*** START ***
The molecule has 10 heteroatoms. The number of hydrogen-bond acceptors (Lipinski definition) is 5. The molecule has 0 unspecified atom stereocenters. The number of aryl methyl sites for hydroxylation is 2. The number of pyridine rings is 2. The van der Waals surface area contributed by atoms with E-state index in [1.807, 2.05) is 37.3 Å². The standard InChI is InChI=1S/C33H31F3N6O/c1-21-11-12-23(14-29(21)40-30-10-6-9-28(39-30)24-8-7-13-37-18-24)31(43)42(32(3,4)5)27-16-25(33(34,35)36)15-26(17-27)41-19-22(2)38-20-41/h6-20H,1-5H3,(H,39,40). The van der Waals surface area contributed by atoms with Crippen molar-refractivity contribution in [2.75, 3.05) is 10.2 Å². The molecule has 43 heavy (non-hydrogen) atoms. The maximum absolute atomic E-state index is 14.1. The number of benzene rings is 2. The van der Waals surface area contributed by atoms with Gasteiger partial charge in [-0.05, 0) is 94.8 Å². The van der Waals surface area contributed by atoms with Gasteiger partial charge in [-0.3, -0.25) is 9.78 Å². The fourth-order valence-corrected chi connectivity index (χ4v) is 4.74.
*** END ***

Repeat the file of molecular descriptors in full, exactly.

The molecule has 10 heteroatoms. The number of hydrogen-bond acceptors (Lipinski definition) is 5. The molecule has 0 unspecified atom stereocenters. The number of aryl methyl sites for hydroxylation is 2. The number of pyridine rings is 2. The van der Waals surface area contributed by atoms with E-state index in [1.807, 2.05) is 37.3 Å². The standard InChI is InChI=1S/C33H31F3N6O/c1-21-11-12-23(14-29(21)40-30-10-6-9-28(39-30)24-8-7-13-37-18-24)31(43)42(32(3,4)5)27-16-25(33(34,35)36)15-26(17-27)41-19-22(2)38-20-41/h6-20H,1-5H3,(H,39,40). The van der Waals surface area contributed by atoms with Crippen molar-refractivity contribution in [2.75, 3.05) is 10.2 Å². The molecule has 43 heavy (non-hydrogen) atoms. The maximum absolute atomic E-state index is 14.1. The number of benzene rings is 2. The van der Waals surface area contributed by atoms with Gasteiger partial charge in [-0.05, 0) is 94.8 Å². The van der Waals surface area contributed by atoms with Gasteiger partial charge in [-0.3, -0.25) is 9.78 Å². The fourth-order valence-corrected chi connectivity index (χ4v) is 4.74.